No heart is immune from the uplifting tale of the Little Engine That Could—that plucky optimist who, against the odds, saved the day by chugging a stranded train over a mountain. In the world of economics, our central bankers have become this storybook overachiever. Ever since the 2008 Wall Street meltdown, they have tried, tried, and tried again to pull the broken global economy into happier times, undaunted by setbacks, criticism, or the sheer weight of their burden. At times that unstinting effort has made them heroes, too. The now-legendary 2012 pledge by Mario Draghi, president of the European Central Bank, to do “whatever it takes” to save the euro quelled the market turbulence that threatened to tear apart Europe’s monetary union.
Today, though, central banks look more and more like the Engines That Couldn’t. Despite all their tireless persistence, the world economy remains stuck on the tracks, short of its ultimate destination—a real recovery. The value of the often highly unorthodox methods central banks have employed along the route will be hotly contested by economists for years, even decades. What’s beyond question is that the institutions just don’t possess the horsepower to rescue the global economy.
That hasn’t stopped economists and investors from pressing central banks to do even more. Draghi in early March dropped the ECB’s interest rates to record lows and expanded an unconventional bond-buying program—called quantitative easing, or QE—aimed at tamping down rates even further. The Bank of Japan is widely expected to take more measures to boost that slumbering economy. In the U.S., the December decision by Federal Reserve Chair Janet Yellen to raise the benchmark interest rate, after seven years near zero, has been criticized by some analysts as a mistake, and she’s recently signaled that interest rates would be raised more slowly than previously anticipated.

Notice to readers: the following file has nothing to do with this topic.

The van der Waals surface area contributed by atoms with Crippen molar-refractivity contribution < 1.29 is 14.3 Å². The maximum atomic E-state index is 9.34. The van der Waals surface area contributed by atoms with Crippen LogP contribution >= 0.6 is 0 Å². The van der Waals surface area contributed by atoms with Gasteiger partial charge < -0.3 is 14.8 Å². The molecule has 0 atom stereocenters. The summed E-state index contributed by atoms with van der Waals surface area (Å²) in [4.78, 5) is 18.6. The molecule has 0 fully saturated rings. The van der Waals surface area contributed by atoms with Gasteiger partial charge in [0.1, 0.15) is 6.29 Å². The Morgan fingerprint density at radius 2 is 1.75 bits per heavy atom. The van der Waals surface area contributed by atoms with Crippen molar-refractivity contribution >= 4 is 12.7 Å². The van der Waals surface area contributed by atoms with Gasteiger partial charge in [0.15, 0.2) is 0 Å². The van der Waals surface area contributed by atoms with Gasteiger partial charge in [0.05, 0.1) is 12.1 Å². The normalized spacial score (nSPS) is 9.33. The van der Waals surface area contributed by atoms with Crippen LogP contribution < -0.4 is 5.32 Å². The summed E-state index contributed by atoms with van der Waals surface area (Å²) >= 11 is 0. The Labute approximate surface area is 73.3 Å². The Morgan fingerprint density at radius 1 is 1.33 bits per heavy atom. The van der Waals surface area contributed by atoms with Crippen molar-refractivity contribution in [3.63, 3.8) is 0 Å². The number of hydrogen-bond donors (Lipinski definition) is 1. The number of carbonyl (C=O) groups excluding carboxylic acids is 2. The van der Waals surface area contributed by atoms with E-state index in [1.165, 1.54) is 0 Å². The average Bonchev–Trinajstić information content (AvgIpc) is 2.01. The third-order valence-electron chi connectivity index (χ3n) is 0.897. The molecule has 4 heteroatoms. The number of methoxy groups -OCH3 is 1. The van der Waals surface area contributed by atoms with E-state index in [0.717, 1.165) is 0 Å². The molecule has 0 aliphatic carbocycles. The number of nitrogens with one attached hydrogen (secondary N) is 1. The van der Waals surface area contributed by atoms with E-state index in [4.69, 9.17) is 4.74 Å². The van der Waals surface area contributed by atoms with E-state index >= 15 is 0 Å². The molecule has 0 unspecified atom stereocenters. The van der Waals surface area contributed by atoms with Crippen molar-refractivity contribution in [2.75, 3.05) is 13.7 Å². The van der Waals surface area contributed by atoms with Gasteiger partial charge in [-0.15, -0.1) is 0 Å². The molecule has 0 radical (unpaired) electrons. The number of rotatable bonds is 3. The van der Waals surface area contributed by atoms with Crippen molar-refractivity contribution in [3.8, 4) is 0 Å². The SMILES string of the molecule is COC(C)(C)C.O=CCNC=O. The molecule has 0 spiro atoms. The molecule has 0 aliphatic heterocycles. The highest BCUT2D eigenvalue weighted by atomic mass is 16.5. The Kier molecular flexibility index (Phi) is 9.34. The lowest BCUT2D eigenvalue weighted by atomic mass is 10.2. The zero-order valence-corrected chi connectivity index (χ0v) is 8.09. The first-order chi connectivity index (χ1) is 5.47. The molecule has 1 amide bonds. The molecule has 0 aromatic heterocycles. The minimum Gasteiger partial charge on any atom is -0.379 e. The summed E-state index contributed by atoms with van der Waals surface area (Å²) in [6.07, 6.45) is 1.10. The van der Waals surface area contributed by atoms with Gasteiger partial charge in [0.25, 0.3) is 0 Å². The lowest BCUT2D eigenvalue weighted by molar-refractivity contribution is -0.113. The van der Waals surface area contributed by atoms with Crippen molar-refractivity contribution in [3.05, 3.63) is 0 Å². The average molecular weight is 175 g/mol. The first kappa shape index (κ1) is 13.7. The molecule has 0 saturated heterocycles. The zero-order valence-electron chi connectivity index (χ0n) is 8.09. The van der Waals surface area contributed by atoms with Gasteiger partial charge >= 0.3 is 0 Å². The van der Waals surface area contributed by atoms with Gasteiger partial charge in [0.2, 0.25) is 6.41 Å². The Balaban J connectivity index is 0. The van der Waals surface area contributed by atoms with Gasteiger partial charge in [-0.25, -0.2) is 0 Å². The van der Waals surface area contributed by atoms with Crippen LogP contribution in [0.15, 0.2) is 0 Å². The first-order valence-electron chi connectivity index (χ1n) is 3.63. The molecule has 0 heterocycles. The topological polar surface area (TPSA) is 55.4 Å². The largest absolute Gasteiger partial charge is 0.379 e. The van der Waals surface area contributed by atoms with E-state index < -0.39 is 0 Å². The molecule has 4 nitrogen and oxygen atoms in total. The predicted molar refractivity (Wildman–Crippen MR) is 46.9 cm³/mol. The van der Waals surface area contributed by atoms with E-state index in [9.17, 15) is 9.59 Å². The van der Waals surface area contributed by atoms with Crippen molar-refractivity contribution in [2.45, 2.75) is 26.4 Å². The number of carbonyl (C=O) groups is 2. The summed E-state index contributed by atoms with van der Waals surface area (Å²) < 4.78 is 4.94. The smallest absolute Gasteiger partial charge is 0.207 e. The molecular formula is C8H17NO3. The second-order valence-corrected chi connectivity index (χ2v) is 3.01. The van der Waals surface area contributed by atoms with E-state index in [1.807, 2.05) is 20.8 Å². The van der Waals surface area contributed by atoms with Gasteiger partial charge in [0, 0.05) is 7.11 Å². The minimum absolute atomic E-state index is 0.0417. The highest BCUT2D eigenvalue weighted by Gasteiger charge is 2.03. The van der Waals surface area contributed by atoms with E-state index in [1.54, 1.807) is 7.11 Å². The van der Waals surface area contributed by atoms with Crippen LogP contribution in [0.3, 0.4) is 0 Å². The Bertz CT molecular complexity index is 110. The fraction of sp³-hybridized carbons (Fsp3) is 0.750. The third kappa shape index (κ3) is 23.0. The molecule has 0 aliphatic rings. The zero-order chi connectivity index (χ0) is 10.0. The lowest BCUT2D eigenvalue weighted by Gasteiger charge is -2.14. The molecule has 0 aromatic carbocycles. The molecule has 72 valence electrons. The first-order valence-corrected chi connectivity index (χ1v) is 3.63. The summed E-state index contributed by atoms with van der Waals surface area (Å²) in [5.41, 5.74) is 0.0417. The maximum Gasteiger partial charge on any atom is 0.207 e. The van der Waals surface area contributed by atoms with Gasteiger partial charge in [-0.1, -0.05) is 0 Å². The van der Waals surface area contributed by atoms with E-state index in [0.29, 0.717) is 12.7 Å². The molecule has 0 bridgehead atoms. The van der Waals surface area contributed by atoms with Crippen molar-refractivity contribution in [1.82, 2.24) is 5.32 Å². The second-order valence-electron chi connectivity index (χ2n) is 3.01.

The pleas for more central bank action seem to make perfect sense. Markets in the U.S. have been in turmoil, and the economy, though stronger than most others in the developed world, is definitely not roaring. Europe and Japan, struggling to grow and combat deflation, are in far worse shape. Under such circumstances, central banks usually ease monetary policy, making money cheaper to stimulate economic growth and prices. In the case of Japan, Marcel Thieliant, senior Japan economist at research firm Capital Economics, insists that “more easing is surely needed.”
Yet the fact that the world’s advanced economies are in such feeble condition argues that easier money won’t solve their problems. After all, central banks have already been gunning their engines at full throttle for seven years. Interest rates remain remarkably low—in Japan and the euro zone, they’re at zero. The ECB and BOJ have even resorted to negative interest rates, actually charging depositors for holding cash, in an attempt to force banks to lend and businesses to invest. And although the Fed wound down its six-year QE program, the ECB and BOJ continue to buy bonds on a massive scale.
There’s no consensus on how much these cash-injecting maneuvers have aided the real economy—or helped at all. Supporters of Fed policy, for instance, insist that its easy-money strategy successfully shepherded the U.S. through the Great Recession and into a period of stable growth with near full employment. At worst, they contend, the Fed prevented the economy from tumbling into an even deeper downturn. Detractors, however, blame the Fed for causing a litany of ills—exacerbating income inequality, encouraging a spendthrift government, inflating a stock market bubble, roiling emerging economies—while contributing little to the American revival. Even Fed officials don’t agree about the effectiveness of their own policies. One 2015 study, by researchers at the Federal Reserve Board, figures that the Fed’s program made a significant contribution to reducing joblessness, while another, penned by Stephen Williamson, vice president at the Federal Reserve Bank of St. Louis, asserted that “there is no work, to my knowledge, that establishes a link from QE to the ultimate goals of the Fed—inflation and real economic activity.”